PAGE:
Dancing Jewels


Dancing Jewels

“Dancing is music making visible.”

G. Balanchine

“He is too into opera” – this is the explanation of the strangest, you would say, but inevitable break up ever. That was the verdict to quite a nice guy, who couldn’t make it through three acts of my favorite “Giselle”.

My relationship with the magically beautiful world called ballet started when I was a very little girl. My mom took me to the National Dance Theatre in Budapest to watch “Don Quixote”. I still remember the dance of Dulcinea and clumsy Sancho Panza… Every time I get this wonderful feeling of mystery and can’t stop myself from crying while watching “Nutcracker” on the New Year’s Eve. So, what, my perfect man is still out there, and I continue admire the beauty of the dance and in my today’s post I invite you to share my absolute delight by “Jewels” of George Balanchine.

I’ve always been into classical Petipa’s choreography. Purely academic and with white ballet tutus. But “Jewels” turned my world upside down.

It is an exquisite beauty, impressively layering the music of three disparate composers and marrying each section to its own precious stone for an opulent experience. It is a masterpiece in a league of its own: the world’s first-ever plotless full-length ballet.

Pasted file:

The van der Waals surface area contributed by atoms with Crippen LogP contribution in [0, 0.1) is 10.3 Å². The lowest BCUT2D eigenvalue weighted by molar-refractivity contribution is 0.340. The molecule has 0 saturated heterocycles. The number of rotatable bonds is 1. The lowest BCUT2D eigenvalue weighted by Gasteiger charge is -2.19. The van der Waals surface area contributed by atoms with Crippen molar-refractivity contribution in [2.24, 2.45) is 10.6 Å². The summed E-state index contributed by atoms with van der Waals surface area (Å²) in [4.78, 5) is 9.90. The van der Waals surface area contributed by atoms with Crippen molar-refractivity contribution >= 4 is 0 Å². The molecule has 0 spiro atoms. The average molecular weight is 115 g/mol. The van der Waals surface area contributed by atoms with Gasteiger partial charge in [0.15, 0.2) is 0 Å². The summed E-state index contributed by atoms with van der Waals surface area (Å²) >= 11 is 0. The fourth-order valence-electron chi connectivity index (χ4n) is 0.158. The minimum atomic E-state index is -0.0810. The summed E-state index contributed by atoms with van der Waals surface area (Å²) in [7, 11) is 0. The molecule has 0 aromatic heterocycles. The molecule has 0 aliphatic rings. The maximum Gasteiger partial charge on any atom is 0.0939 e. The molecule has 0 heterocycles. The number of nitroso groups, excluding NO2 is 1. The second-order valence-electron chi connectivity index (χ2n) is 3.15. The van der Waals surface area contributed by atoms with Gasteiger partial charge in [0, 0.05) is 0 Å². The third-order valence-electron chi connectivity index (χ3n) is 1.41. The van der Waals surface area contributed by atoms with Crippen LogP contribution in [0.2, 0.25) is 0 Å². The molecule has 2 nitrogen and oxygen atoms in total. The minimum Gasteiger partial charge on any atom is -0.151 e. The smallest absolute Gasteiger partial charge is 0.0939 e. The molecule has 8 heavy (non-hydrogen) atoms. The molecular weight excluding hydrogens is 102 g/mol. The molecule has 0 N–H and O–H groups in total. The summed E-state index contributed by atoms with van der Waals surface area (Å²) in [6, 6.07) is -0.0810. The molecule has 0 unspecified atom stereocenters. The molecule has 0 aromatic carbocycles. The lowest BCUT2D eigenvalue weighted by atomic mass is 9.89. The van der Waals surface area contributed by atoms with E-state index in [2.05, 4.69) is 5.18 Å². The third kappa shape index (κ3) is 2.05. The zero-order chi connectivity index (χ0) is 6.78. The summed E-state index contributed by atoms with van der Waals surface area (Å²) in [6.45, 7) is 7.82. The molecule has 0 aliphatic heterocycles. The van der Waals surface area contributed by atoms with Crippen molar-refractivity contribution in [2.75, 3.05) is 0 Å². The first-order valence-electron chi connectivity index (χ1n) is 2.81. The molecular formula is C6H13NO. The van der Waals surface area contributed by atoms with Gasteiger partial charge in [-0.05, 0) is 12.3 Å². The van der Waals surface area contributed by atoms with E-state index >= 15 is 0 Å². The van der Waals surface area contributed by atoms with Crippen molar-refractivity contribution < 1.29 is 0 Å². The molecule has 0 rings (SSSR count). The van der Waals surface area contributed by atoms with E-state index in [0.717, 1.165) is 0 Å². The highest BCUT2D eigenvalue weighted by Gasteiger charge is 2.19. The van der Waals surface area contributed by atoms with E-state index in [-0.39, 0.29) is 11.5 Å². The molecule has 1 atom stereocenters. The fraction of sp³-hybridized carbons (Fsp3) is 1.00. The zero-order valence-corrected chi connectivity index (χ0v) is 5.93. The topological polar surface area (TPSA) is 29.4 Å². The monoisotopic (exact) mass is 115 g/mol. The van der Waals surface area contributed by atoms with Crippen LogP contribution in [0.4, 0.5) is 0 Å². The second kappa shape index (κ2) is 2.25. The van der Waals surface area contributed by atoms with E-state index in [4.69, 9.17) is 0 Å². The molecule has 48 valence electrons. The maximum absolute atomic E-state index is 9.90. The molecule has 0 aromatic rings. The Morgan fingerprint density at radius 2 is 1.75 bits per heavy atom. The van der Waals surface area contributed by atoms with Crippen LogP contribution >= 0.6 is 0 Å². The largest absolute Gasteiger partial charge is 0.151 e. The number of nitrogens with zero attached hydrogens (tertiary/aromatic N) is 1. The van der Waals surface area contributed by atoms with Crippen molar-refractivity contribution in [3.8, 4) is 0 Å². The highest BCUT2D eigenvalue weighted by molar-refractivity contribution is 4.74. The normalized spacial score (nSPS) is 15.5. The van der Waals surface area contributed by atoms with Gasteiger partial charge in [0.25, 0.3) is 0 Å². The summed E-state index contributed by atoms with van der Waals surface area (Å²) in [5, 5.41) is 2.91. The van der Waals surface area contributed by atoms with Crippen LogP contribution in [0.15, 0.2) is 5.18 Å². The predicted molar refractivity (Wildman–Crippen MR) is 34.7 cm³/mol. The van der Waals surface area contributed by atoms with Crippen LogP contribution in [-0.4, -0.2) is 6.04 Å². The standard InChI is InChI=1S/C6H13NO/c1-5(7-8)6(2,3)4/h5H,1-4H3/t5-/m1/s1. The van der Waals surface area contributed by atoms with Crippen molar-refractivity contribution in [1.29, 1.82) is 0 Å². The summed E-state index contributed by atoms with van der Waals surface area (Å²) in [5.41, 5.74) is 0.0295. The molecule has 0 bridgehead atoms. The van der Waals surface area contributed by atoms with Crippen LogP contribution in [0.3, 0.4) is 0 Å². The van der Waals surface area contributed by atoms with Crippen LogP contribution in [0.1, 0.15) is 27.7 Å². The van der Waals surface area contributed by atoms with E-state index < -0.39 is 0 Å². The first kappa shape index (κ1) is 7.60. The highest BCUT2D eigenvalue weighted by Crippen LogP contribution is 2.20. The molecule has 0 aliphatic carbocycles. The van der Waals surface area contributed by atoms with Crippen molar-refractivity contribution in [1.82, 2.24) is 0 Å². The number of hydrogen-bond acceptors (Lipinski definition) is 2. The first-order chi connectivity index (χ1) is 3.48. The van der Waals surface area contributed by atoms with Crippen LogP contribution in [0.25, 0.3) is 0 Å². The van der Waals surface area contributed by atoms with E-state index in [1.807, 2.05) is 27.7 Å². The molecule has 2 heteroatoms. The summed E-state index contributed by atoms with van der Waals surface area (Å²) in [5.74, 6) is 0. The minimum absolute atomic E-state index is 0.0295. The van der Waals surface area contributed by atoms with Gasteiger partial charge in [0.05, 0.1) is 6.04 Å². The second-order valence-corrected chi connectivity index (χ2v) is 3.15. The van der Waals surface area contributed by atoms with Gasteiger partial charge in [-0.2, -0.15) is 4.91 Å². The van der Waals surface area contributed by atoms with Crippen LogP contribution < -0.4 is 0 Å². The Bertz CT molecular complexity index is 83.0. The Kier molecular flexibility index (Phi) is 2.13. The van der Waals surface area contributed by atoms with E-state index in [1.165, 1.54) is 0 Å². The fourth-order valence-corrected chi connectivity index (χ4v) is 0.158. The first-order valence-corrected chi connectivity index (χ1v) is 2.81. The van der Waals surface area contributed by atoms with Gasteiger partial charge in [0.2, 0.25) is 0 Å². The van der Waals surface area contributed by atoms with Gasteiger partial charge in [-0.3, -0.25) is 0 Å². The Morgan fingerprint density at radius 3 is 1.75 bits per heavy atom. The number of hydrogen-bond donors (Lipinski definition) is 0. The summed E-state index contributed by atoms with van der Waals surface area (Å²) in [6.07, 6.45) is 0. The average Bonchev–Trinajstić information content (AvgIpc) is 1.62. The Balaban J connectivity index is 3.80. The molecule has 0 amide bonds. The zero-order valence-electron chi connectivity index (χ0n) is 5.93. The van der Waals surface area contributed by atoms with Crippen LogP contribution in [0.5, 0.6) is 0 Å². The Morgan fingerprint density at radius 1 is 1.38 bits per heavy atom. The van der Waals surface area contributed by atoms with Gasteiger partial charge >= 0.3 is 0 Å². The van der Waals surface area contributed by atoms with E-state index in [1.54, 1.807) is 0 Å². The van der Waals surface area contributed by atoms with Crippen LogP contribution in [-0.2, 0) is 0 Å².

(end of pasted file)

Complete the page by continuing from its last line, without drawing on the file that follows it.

Inspired by a visit to Van Cleef & Arpels, George Balanchine linked each section to a precious stone through music and movement. Emeralds floats at Fauré’s mesmerizing pace, evoking an underwater setting, while Rubies races like lightning through Stravinsky’s jazz-inflected piano capriccio. With its symphonic Tchaikovsky score, Diamonds venerates the order and regality of Imperial Russia — a magnificent climax to a grand display.

“Jewels” caught public’s imagination from the start. Every time the curtain went up you could hear a sigh of delight. The Bolshoi returned to Van Cleef and Arpels, Balanchine’s original inspiration, for the concepts of their simple, modern scenery. Bands of gemstones like narrow bracelets hang vertically in “Emeralds” and “Rubies,” while in “Diamonds” tiny stones form a dream-catcher web in the sky. Sparkling and simple, breathtaking, but not disturbing from the dance. There is no drama, no love story, but you can experience the whole gamut of emotions. Incredible sensuality and beauty.

And still Marilyn Monroe was right, diamonds are a girl’s best friend…

lavitrinedaline.EdgarDegasOn the picture paintings by Edgar Degas

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